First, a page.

There will always be projects in a jurisdiction in which the Australian government, or Australian business, will choose not to participate for any number of reasons. There is also the competition between domestic projects (especially during the current “infrastructure boom” in much of Australia) and regional projects, and the different types of risks, returns and factors that need to be considered in assessing them. However, if Australia is serious about deeper regional engagement, and importantly about growing the export of its skills to the region, then we should be clear-eyed about our areas of competitive advantage and even more clear-eyed about the need to collaborate with other countries on a long-term basis. And we need to encourage our competitive businesses to focus on new markets, not just the home market.

Australian companies often cannot compete with the scale of construction and engineering companies from China, Japan and the US. But Australia can compete with its skills: project design, engineering and delivery; risk management; legal services; and the mobilisation and efficiency in the use of capital, to name a few. While Australia does not have a monopoly on these skills, it has a track record of their success and the benefit of being a relatively “neutral” source country. 

However, both industry and government need to coordinate a framework and an approach for an initiative of this type. The framework needs to contemplate the type of projects, and their terms, that would fall within the initiative; or, in other words, a project that meets international standards and norms in which participation by Australian business should be encouraged. The approach needs to contemplate a “national” approach, through which the Australian brand and expertise in the relevant skills would be projected, and with which the government could provide some support to incentivise Australian business to participate and simplify some of the issues associated with the export of skills. 

We should be aspirational: corporate tax benefits in connection to such projects; a simple way for a worker to manage the personal tax associated with moving between jurisdictions; a way of easing the recognition of the relevant skills and the visa and local employment requirements required to provide them. While these issues are raised frequently by industry, and often the subject of positive change in various free trade agreements, perhaps a project specific approach will provide the right framework to achieve meaningful change. And this does not need the continuing debate as to whether Australia joins the Belt & Road Initiative. The value that Australia and China can bring to each other, and to countries in the region, does not require a piece of paper to validate it.

The third is productive infrastructure. This is infrastructure that adds to the productive capacity of Australia, and which moves us to a higher level of activity. But we need to think hard about changing our mind-set and move from a dig-or-produce and export model to a dig-produce-refine-transform and export model; from a buyer-seller relationship to a business-partnership model; where the types of investment should be more accurately delineated; and where different types of investment can be differentiated.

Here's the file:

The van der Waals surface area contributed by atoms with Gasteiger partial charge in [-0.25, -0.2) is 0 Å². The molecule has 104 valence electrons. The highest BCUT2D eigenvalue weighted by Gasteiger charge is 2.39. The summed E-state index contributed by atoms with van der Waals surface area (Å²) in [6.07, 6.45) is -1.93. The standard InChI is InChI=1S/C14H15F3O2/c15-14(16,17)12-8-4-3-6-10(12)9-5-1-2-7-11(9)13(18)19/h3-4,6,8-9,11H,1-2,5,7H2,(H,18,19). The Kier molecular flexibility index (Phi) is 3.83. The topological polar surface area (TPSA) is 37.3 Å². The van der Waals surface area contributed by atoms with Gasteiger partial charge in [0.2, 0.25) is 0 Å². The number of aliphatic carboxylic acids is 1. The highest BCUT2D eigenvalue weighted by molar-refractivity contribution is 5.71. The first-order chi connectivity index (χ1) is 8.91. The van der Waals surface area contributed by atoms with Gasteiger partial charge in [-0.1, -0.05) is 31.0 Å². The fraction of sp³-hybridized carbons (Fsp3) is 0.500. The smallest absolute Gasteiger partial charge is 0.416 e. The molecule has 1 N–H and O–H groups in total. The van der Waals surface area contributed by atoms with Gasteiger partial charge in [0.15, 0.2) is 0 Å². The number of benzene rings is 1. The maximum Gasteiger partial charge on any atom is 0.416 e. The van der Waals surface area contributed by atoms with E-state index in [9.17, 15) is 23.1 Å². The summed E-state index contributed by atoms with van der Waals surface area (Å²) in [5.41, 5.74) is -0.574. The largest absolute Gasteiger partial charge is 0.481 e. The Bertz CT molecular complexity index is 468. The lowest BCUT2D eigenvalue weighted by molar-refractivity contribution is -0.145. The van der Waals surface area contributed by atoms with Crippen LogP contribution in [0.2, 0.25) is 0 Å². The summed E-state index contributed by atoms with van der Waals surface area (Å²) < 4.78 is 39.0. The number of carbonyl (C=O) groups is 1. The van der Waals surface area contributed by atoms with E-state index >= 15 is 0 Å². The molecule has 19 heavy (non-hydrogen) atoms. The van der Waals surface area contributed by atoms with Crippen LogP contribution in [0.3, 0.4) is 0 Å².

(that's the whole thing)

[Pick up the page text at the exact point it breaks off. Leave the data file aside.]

While there are many sectors of relevance for this, let’s just focus on agriculture and agribusiness. This is not about “selling the farm” but rather how do we best develop the farm and Australia’s reputation for quality; how do we secure ownership and employment for future generations; and how do we further transform the products we sell and the markets we sell into?

Some Australian farms are relatively small, owned by individuals, and grow to sell, rather than to process. Some lack the necessary scale or level of investment required to adapt them to the future of climate change, technology-led provenance and changing consumer preferences. Some of them face intergenerational succession issues. Many of them lack financial and physical capital, not intellectual capital.

Ownership of land by foreign investors always raises issues which often outweigh the actual amount of or relative percentage of foreign investment. Perception is reality, and it’s the mood.

But consider mining or energy industries as an example. There is no suggestion that Australian capital or ownership alone is necessary, or even desirable, to develop the underlying resource to its maximum potential. There is flexibility in the thresholds that apply to foreign investment in the sector. There is an established history of foreign co-investment, often starting at the minority level, to provide the required level of scale and capital to develop the resource, often supported by significant production facilities (that are developed with foreign investment) and with significant offtake contracts for what is produced (with foreign purchasers).